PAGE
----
Talking tax and civilisation


Peter Brown argues that tax, invested well, is part of what being a civilised nation is and offers two ideas on radically simplifying taxation as a part of what we hope will be an ongoing contribution to how taxation policy is likely to be very different in an independent Scotland.

By Peter Brown

It’s not tax. It is a contribution towards civilisation.

If we really want to pay no tax we should go to a country where there is no infrastructure, no road system, no police service, no education or health service and no sewerage.

Anybody for Nigeria? Somalia? Or the backwoods of Botswana? OK so now we have established you quite like living here, we have to find a way to make the system work.

I am more than aware of the current Modern Monetary Theory, where money supply is not limited by the gold standard or indeed any other factor. However even under Modern Monetary Theory, tax has a role. Or should I say the civilisation charge has a role?

Whilst it is tempting to start with a completely clean sheet of paper moving to an independent Scotland, The best way to make successful change is incrementally. There are various things we could do quite easily, which would probably not make an immediate difference, but would sow the seeds for a more stable, equal and prosperous country in the future. Even under devolution, it has been possible to reform stamp duty into a progressive tax, falling harder upon the rich than the poor.

As Adam Smith said,

“it is not very unreasonable that the rich should contribute to the public expense, not only in proportion to their revenue, but something more than in proportion.”

300 years ago Adam Smith was advocating progressive taxation. Or a progressive contribution to civilisation.

However there are two main areas in which I believe considerable benefit could be derived with relatively little administrative difficulty. The first is in tax relief for new-start businesses and the second is the way in which VAT is levied. Currently if a UK taxpayer invests in a qualifying new business, they can claim the tax relief from the Inland Revenue. So if, for example, a UK taxpayer invests £10,000 in a qualifying business the inland revenue will provide tax relief on the investment. And when the taxpayer comes to sell those shares, any gain is not taxable. The only condition is that the investment is held for a minimum of three years.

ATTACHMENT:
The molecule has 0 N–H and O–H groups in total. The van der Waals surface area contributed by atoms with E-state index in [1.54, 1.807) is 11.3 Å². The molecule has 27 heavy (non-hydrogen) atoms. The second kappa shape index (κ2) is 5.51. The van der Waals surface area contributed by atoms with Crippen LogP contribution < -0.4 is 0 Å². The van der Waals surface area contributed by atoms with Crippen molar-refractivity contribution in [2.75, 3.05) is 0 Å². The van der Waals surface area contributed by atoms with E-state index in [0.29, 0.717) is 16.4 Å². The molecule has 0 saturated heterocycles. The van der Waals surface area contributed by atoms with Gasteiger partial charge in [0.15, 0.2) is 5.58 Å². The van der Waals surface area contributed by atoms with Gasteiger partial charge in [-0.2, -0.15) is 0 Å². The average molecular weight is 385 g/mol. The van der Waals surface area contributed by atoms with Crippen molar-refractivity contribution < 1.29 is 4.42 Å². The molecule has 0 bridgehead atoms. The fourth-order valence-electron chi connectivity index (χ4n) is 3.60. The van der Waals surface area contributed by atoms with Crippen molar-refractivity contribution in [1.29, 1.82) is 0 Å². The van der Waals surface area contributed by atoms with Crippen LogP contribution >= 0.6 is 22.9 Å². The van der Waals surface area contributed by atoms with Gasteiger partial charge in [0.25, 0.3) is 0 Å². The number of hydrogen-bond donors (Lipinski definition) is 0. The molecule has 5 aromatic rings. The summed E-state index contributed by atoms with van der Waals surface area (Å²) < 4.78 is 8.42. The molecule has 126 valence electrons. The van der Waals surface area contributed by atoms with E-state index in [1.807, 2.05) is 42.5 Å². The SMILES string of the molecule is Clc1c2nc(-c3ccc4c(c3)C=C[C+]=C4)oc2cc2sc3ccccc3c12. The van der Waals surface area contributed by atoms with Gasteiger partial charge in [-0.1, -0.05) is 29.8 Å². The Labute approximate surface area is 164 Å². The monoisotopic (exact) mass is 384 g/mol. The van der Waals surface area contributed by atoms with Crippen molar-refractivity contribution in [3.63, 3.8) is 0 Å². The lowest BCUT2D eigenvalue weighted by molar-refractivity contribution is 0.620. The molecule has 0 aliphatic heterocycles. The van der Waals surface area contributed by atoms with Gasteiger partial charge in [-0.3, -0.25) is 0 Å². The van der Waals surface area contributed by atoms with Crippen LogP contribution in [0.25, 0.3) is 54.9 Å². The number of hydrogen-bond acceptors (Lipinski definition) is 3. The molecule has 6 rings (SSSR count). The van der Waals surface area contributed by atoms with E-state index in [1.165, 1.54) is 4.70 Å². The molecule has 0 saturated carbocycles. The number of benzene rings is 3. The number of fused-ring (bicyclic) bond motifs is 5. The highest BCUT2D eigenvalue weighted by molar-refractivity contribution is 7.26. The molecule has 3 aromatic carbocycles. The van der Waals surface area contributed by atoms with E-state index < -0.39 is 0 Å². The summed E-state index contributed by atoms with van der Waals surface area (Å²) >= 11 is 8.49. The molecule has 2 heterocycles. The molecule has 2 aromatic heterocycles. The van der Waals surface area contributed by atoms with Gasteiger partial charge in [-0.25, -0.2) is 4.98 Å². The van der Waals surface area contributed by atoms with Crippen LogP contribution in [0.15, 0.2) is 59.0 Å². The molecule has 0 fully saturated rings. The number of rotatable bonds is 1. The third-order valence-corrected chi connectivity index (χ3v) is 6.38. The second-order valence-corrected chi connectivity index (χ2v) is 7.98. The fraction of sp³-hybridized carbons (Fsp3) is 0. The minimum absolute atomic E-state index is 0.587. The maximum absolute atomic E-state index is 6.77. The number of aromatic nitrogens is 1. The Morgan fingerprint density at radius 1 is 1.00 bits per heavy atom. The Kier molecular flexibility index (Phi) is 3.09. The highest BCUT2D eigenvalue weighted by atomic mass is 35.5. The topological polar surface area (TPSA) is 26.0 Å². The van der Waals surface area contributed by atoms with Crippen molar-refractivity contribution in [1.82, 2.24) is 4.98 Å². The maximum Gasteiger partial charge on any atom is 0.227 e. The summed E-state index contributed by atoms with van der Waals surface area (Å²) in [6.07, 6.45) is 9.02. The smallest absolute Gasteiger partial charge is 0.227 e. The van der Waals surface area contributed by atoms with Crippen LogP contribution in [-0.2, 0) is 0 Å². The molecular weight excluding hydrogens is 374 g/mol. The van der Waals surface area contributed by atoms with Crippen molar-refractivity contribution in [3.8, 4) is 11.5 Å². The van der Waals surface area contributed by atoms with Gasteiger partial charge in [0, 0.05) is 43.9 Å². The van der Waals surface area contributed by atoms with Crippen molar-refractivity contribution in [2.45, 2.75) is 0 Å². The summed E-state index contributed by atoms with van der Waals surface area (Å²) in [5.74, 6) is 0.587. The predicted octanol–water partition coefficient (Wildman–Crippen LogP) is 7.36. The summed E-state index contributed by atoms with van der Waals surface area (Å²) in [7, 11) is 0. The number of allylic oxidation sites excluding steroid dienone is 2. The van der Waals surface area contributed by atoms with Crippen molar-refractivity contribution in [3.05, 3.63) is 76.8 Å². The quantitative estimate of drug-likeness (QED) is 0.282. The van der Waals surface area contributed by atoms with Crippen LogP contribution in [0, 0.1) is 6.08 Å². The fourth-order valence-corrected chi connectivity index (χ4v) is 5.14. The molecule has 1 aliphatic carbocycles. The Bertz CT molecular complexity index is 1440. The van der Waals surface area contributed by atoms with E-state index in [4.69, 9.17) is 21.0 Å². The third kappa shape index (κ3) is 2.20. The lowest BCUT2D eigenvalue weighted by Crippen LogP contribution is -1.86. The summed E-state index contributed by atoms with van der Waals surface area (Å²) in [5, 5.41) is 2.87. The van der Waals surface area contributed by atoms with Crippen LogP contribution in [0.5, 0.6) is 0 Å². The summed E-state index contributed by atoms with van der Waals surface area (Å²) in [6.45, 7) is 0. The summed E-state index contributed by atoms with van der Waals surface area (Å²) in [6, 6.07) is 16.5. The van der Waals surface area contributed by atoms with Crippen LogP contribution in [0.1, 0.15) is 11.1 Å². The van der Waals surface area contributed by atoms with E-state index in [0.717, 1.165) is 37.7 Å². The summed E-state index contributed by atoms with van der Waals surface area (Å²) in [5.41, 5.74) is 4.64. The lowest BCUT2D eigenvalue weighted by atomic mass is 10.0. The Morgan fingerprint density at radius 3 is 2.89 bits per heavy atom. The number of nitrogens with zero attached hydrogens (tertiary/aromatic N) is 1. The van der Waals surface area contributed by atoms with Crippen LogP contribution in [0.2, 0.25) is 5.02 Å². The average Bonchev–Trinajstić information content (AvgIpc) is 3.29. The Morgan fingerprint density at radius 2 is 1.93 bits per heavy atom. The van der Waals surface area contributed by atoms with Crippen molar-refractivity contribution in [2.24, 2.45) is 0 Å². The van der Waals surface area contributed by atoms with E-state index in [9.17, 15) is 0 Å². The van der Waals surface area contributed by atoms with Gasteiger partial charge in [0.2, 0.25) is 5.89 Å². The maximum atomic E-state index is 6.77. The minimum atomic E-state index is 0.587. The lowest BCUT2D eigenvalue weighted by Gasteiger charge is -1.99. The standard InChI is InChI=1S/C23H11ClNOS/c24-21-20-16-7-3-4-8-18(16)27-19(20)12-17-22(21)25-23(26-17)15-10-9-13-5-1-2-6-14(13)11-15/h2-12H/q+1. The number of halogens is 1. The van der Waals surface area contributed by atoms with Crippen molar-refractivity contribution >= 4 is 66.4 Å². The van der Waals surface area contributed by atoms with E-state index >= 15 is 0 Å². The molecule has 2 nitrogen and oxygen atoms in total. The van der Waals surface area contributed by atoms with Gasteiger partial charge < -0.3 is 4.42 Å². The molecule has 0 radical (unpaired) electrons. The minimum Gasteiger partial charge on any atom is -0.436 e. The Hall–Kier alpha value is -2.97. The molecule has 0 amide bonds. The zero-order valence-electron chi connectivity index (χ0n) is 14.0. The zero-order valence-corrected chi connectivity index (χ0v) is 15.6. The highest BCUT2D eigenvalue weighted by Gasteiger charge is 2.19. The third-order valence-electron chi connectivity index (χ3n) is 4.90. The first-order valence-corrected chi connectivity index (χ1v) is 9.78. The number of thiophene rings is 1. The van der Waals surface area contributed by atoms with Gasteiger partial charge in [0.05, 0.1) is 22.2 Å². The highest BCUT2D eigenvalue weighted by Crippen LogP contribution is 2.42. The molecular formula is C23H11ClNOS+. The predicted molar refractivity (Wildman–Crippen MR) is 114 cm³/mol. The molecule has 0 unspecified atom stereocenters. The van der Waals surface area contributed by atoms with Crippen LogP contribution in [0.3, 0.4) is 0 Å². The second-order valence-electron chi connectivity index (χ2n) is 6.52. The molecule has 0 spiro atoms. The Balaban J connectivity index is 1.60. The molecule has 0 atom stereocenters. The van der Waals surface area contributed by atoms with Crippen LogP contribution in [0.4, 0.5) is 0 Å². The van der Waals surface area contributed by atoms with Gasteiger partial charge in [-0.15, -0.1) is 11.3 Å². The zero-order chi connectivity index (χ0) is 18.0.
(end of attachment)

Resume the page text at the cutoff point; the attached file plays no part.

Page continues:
Anybody who has set up a business will know that three years is nothing; most tax relief schemes have a much longer minimum investment period. It is my contention that the minimum period should be 10 years, and that this very generous tax relief should only be available for businesses in less favoured areas, not thriving city centres. (This is already the case for similar relief in the USA)

This change might result in a slight reduction in EIS investment, but this would be more than compensated for by greater stability in new start businesses. Investors selling after three years often find the most willing buyer is a competitor, so the new business immediately loses its independence. By obliging investment for a minimum of 10 years the new business is in a much better position to stave off unwanted takeovers or mergers. The basic principle of the legislation remains unchanged; all that would need to be changed is a couple of numbers, and the effect would be almost immediate. Easy to do, and good for new businesses.

The second field which would merit examination is VAT. All businesses charge VAT on their invoices, but businesses may also subtract the VAT that they have paid from the VAT that they are due. The effect of this is that the only party actually paying full VAT is the end consumer – you and me. As a tax on sales, it is inherently regressive; poor people pay exactly the same VAT as rich people but it represents a much higher proportion of their income. That’s not what Adam Smith was advocating.

By simply changing the mechanism whereby VAT returns are submitted, a considerable reduction in the rate of VAT could be achieved. If companies were not permitted to subtract VAT they had paid from the VAT return, all businesses would pay VAT as well as all members of the general public. As the effective charge points for VAT would multiply considerably, the actual rate charged could be reduced very considerably; perhaps to 3%.

The effect on the businesses concerned would be negligible; 3% is not a lot of money. However the effect on the general public would be an immediate reduction in the price of goods of up to 17%. Undoubtedly some businesses would raise their prices slightly, but the overall effect would nevertheless be to reduce the regressiveness of VAT and increase its effectiveness. Businesses currently spend a lot of time and money looking at ways to reclaim VAT. If it is not possible then there’s no point in looking, thus saving time and effort. Like the previous measure, implementation would be simplicity itself. The VAT return is already being completed; the only difference would be that the full amount would be payable, with no discounts for VAT paid out.

Peter Brown is a director of Barra and Vatersay Wind Energy Ltd which is a community wind turbine venture. He is also a director of Barra Distillery Uisge Beatha nan Eilean